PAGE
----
Oracle Enterprise Manager
Oracle Enterprise Manager includes three releases:
Oracle Enterprise Manager Database Control
Oracle Enterprise Manager Application Server Control
Oracle Application Server also has a web-interface to manage the application server.
Oracle Enterprise Manager Grid Control
For managing lots of databases and application servers (according to Oracle Corporation, preferably in a grid solution) one could use the Oracle Enterprise Manager Grid Control. It can manage multiple instances of Oracle deployment platforms; the most recent edition also allows for management and monitoring of other platforms such as Microsoft .NET, Microsoft SQL Server, NetApp filers, BEA Weblogic and others. Partners and IT organizations can build extensions to Oracle Enterprise Manager, and make them available to other Enterprise Manager users via on Oracle hosted web site called Oracle Enterprise Manager Extensibility Exchange.
System monitoring features include monitoring functionality that supports detection and notification of impending IT problems. It monitors Oracle Database instances, Oracle Real Application Clusters, and Oracle Application Server Farms and Clusters. OEM Grid Control comes with a set of performance and health metrics that allow monitoring of technology components such as applications, application servers, databases, as well as the back-end components on which they rely, such as hosts, operating systems and storage.
The architecture of the OEM for Grid Control has three distinct components:
- the collection agent (Oracle Management Agent or OMA)
- the aggregation agent (Oracle Management Server or OMS)
- the repository agent (Oracle Management Repository or OMR)
The OMA runs on the target host and collects information on the hardware, operating system, and applications that run on the target. The OMS runs on one or two servers and collects the data generated by the OMAs. The OMS pulls the information from the OMAs and aggregates the collections into the repository. The OMS also acts as the user-interface — by generating web-pages for database administrators to view the status of systems and services. The OMR comprises an instance of the Oracle database that stores the data collected by the OMS. Installers can make the OMR highly available or fault-tolerant by running it on an Oracle RAC instance across multiple nodes.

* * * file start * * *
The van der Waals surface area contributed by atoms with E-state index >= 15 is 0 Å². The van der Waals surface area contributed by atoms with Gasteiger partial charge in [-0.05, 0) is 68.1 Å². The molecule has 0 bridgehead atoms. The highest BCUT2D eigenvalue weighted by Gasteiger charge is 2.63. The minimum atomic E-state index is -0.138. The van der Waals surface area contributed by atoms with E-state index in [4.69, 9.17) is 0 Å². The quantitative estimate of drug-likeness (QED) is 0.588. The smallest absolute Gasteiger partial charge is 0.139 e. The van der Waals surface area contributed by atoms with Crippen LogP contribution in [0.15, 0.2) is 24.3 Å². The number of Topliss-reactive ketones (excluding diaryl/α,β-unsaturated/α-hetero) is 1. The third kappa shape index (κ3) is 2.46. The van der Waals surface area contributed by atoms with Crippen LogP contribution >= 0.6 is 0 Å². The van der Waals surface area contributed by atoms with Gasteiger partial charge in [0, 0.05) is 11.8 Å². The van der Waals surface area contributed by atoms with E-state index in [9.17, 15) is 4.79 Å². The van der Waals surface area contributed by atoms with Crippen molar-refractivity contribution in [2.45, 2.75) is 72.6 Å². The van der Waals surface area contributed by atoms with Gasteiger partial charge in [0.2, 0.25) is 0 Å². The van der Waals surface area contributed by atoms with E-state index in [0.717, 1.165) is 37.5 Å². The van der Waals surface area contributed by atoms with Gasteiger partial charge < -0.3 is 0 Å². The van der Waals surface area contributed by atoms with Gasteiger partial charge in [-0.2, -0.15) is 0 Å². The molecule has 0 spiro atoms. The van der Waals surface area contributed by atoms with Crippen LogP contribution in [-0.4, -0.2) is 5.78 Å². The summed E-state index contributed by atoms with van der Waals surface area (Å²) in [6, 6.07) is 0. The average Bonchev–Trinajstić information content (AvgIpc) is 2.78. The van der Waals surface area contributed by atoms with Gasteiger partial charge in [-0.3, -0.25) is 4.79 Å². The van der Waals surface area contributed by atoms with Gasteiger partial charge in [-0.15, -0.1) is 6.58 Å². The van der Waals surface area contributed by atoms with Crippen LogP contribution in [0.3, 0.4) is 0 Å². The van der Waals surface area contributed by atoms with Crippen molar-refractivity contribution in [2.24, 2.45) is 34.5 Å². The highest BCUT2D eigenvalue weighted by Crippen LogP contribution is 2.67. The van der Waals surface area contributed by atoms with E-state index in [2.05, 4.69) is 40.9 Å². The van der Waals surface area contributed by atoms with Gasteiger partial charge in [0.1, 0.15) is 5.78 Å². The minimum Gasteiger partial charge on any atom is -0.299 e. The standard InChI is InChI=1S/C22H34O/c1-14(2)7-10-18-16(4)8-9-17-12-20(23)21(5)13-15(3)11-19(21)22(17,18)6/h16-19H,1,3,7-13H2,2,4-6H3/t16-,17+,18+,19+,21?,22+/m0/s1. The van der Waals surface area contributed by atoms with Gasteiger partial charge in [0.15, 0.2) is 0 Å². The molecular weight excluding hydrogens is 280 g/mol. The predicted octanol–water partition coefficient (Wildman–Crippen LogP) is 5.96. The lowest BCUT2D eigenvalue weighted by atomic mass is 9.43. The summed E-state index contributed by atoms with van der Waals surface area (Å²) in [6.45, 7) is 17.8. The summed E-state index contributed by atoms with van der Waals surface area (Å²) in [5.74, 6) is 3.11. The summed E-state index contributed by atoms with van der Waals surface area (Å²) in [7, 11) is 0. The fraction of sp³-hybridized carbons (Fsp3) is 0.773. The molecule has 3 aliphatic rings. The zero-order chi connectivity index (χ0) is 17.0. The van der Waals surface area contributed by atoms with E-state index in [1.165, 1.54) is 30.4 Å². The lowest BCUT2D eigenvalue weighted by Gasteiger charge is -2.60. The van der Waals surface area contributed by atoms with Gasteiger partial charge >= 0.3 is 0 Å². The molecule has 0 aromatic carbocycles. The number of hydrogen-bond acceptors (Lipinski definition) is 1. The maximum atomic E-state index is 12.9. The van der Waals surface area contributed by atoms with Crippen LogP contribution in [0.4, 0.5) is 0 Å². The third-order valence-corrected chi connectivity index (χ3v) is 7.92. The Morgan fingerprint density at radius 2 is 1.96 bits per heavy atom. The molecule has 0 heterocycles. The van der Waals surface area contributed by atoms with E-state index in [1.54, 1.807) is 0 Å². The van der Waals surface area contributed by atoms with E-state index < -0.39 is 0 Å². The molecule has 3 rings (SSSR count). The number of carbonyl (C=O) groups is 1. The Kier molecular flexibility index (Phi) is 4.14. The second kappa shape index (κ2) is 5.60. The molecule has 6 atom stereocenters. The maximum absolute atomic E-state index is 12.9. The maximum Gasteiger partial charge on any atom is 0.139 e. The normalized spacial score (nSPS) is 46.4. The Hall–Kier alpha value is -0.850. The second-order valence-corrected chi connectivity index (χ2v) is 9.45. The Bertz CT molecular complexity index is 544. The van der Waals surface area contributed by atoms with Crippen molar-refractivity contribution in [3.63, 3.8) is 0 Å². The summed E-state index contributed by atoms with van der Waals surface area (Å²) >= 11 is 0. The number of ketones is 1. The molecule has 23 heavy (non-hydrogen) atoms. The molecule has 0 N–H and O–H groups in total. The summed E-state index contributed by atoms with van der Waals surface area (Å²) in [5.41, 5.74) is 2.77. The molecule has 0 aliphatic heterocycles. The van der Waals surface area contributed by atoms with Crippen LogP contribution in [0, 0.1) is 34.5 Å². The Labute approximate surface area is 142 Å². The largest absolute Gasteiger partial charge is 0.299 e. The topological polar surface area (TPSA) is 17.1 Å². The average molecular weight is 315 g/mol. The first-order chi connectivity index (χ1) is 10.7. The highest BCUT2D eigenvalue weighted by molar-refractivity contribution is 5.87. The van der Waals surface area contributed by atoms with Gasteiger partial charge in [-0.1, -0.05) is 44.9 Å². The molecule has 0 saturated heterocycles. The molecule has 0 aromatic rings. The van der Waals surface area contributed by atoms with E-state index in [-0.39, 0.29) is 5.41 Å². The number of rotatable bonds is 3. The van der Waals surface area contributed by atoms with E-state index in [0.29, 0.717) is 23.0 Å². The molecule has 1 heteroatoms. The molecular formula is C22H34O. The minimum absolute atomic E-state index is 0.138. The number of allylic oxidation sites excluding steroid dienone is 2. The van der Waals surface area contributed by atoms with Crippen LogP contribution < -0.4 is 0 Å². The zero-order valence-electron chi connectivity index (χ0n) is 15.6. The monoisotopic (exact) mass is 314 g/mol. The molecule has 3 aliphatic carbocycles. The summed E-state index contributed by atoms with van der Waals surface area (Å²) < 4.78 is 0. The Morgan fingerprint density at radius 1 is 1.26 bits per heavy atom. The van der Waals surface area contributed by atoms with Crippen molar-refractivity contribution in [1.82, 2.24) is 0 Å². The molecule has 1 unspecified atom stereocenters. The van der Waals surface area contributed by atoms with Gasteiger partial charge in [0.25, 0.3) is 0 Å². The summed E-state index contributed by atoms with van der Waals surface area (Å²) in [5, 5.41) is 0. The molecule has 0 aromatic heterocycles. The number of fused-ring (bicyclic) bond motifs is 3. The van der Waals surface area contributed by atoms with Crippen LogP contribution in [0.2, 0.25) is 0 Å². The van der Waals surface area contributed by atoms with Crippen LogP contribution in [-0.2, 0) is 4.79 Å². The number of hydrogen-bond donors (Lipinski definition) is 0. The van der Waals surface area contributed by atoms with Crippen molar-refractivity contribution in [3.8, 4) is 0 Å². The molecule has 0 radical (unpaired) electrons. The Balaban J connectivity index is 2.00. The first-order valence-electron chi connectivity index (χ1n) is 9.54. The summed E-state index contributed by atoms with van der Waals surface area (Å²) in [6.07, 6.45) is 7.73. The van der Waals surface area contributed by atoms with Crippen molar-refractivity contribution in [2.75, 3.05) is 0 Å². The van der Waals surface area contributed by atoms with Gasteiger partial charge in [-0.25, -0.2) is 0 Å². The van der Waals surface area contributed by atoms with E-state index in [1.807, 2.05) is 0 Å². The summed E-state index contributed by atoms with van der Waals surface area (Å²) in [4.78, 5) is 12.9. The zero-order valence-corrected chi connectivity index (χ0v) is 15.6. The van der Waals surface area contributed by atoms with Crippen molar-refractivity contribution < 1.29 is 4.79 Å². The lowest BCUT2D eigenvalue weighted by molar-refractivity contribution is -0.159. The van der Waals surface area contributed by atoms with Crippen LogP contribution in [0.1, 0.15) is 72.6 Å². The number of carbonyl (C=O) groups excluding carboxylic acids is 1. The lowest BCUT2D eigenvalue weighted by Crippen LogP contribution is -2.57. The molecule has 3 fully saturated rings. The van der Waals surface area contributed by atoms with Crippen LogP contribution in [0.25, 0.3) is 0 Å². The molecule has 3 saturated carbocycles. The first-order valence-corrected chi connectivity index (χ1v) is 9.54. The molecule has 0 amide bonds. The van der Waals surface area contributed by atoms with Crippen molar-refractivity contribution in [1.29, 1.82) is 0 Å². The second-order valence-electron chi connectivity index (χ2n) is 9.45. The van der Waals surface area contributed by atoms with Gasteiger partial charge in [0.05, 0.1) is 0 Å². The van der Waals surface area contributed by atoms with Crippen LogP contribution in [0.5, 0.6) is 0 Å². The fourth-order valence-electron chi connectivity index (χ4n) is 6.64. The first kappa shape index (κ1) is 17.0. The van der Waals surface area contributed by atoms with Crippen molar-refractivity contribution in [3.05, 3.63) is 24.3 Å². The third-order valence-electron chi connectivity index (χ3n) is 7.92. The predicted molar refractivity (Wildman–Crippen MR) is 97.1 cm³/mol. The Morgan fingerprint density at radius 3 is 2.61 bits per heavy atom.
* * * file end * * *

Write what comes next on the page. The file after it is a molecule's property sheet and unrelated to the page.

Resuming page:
Plug-ins on each of the OMAs can customise or manipulate the data presented by the OEM by extending the data that the OMAs collect. Administrators can customize the analysis of the data with "management packs" to look at specific collections of data to display a system's performance. The current[update] release of OEM allows for the design and configuration of custom Plug-ins to monitor any application desired. OMAs collect the data using the custom-built plug-in and transmit the results in XML format back to the OMS, which then stores and analyzes the data as desired. Oracle Enterprise Manager continues to expand its monitoring scope by offering management plug-ins for non-Oracle components, that are both Oracle-developed and developed in partnership by third-party vendors. For example, Plug-ins for Veritas Storage Foundation, VMWare vSphere, and EMC Clariion are available.
Key features of OEM Grid Control:
- System Monitoring
- Managing Groups
- Job System
- Information Publisher
- Compliance Management
- Extending Enterprise Manager
- Managing Targets
Oracle Enterprise Manager performs much of its activity through intelligent agents which Oracle Corporation refers to as Oracle Management Agents. These run as autonomous proxy processes on a managed node, and perform execution and monitoring tasks for Oracle Enterprise Manager, communicating using the Hypertext Transfer Protocol (HTTP or HTTPS). By default, upon installation, the OMA enables several packs (Change Management, Performance & Tuning, Diagnostics and Configuration Management) without any regard to what a customer has licensed. Users need to de-select unlicensed packs after installing the agent on a target database.
OEM uses by default the
SYSMAN schema in an Oracle database as a super-administrator account/repository. Utility programs such as
emdctl carry out actual functions. OEM also provides a command-line alternative, EMCLI (EM command line interface) with verbs to provide the same functionality as the UI-based EM.
- Enterprise Manager 13c Release 1 (220.127.116.11) - December 2015 - ... support for Oracle applications, databases, middleware, hardware and engineered systems
- Enterprise Manager 12c(18.104.22.168) - November 2011 - In this edition, Oracle stressed hybrid environments, labeling the release 'Total Cloud Control', included the cloud-oriented Oracle Enterprise Manager Cloud Control.
- Enterprise Manager 11g - June 2010 - In this edition, Oracle used the term 'grid' that they had been using to describe the concept that eventually became more popularly known as 'cloud'. The release was labeld 'Grid Control'
- Enterprise Manager 10g Release 1 - March 2004 - 
- Enterprise Manager 9i - June 2001 - 
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Oracle has announced Oracle Enterprise Manager 12c the industry’s first solution to combine management of the full Oracle stack with complete enterprise cloud lifecycle management. [...] Oracle Enterprise Manager 12c brings together management capabilities for the entire cloud lifecycle through Oracle Enterprise Manager Cloud Control, its new centralised console.
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